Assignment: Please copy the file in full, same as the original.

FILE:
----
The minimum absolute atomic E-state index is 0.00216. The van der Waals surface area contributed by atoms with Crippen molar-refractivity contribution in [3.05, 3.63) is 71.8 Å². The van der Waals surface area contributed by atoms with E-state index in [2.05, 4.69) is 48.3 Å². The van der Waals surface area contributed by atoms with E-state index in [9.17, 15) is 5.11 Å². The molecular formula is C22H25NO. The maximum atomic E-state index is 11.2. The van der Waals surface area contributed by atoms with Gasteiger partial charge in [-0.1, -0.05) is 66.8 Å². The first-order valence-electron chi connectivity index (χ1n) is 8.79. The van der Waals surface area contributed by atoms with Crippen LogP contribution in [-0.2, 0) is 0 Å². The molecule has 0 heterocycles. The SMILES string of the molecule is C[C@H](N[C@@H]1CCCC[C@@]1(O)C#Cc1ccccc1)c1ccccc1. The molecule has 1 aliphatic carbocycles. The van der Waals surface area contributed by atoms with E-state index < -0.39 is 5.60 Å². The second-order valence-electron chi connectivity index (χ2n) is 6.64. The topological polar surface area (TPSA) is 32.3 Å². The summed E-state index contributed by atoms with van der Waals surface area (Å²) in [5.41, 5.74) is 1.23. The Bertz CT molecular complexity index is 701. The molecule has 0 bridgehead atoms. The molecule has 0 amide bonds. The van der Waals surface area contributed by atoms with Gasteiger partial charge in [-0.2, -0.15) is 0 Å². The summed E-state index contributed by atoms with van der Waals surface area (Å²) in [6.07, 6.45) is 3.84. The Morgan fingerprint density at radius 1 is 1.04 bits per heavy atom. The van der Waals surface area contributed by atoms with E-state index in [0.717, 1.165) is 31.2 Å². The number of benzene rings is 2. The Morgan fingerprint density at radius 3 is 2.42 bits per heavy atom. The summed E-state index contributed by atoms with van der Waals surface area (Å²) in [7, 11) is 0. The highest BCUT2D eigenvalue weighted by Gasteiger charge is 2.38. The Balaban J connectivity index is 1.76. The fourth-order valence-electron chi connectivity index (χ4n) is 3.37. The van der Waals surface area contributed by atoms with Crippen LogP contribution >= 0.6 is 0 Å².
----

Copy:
The minimum absolute atomic E-state index is 0.00216. The van der Waals surface area contributed by atoms with Crippen molar-refractivity contribution in [3.05, 3.63) is 71.8 Å². The van der Waals surface area contributed by atoms with E-state index in [2.05, 4.69) is 48.3 Å². The van der Waals surface area contributed by atoms with E-state index in [9.17, 15) is 5.11 Å². The molecular formula is C22H25NO. The maximum atomic E-state index is 11.2. The van der Waals surface area contributed by atoms with Gasteiger partial charge in [-0.1, -0.05) is 66.8 Å². The first-order valence-electron chi connectivity index (χ1n) is 8.79. The van der Waals surface area contributed by atoms with Crippen LogP contribution in [-0.2, 0) is 0 Å². The molecule has 0 heterocycles. The SMILES string of the molecule is C[C@H](N[C@@H]1CCCC[C@@]1(O)C#Cc1ccccc1)c1ccccc1. The molecule has 1 aliphatic carbocycles. The van der Waals surface area contributed by atoms with E-state index < -0.39 is 5.60 Å². The second-order valence-electron chi connectivity index (χ2n) is 6.64. The topological polar surface area (TPSA) is 32.3 Å². The summed E-state index contributed by atoms with van der Waals surface area (Å²) in [5.41, 5.74) is 1.23. The Bertz CT molecular complexity index is 701. The molecule has 0 bridgehead atoms. The molecule has 0 amide bonds. The van der Waals surface area contributed by atoms with Gasteiger partial charge in [-0.2, -0.15) is 0 Å². The summed E-state index contributed by atoms with van der Waals surface area (Å²) in [6.07, 6.45) is 3.84. The Morgan fingerprint density at radius 1 is 1.04 bits per heavy atom. The van der Waals surface area contributed by atoms with E-state index in [0.717, 1.165) is 31.2 Å². The number of benzene rings is 2. The Morgan fingerprint density at radius 3 is 2.42 bits per heavy atom. The summed E-state index contributed by atoms with van der Waals surface area (Å²) in [7, 11) is 0. The highest BCUT2D eigenvalue weighted by Gasteiger charge is 2.38. The Balaban J connectivity index is 1.76. The fourth-order valence-electron chi connectivity index (χ4n) is 3.37. The van der Waals surface area contributed by atoms with Crippen LogP contribution >= 0.6 is 0 Å².